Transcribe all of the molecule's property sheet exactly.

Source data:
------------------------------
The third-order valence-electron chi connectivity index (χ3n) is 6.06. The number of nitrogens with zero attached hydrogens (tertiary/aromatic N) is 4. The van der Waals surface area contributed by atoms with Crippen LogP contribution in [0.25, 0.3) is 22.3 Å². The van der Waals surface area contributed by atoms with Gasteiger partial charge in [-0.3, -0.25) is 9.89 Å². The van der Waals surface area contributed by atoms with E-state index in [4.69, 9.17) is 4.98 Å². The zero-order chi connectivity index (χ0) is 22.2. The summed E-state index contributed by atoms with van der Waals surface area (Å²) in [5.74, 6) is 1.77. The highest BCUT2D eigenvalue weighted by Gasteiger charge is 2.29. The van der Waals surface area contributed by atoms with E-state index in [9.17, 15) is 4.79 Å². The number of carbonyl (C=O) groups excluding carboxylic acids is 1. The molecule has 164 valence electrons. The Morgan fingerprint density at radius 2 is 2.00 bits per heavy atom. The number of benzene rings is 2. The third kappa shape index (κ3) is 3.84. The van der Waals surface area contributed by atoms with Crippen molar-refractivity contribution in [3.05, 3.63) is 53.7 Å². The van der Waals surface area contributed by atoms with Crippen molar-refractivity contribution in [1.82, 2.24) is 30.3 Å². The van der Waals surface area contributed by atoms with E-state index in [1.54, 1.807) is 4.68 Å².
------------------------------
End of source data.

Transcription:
The third-order valence-electron chi connectivity index (χ3n) is 6.06. The number of nitrogens with zero attached hydrogens (tertiary/aromatic N) is 4. The van der Waals surface area contributed by atoms with Crippen LogP contribution in [0.25, 0.3) is 22.3 Å². The van der Waals surface area contributed by atoms with Gasteiger partial charge in [-0.3, -0.25) is 9.89 Å². The van der Waals surface area contributed by atoms with E-state index in [4.69, 9.17) is 4.98 Å². The zero-order chi connectivity index (χ0) is 22.2. The summed E-state index contributed by atoms with van der Waals surface area (Å²) in [5.74, 6) is 1.77. The highest BCUT2D eigenvalue weighted by Gasteiger charge is 2.29. The van der Waals surface area contributed by atoms with E-state index in [9.17, 15) is 4.79 Å². The number of carbonyl (C=O) groups excluding carboxylic acids is 1. The molecule has 164 valence electrons. The Morgan fingerprint density at radius 2 is 2.00 bits per heavy atom. The number of benzene rings is 2. The third kappa shape index (κ3) is 3.84. The van der Waals surface area contributed by atoms with Crippen molar-refractivity contribution in [3.05, 3.63) is 53.7 Å². The van der Waals surface area contributed by atoms with Crippen molar-refractivity contribution in [1.82, 2.24) is 30.3 Å². The van der Waals surface area contributed by atoms with E-state index in [1.54, 1.807) is 4.68 Å².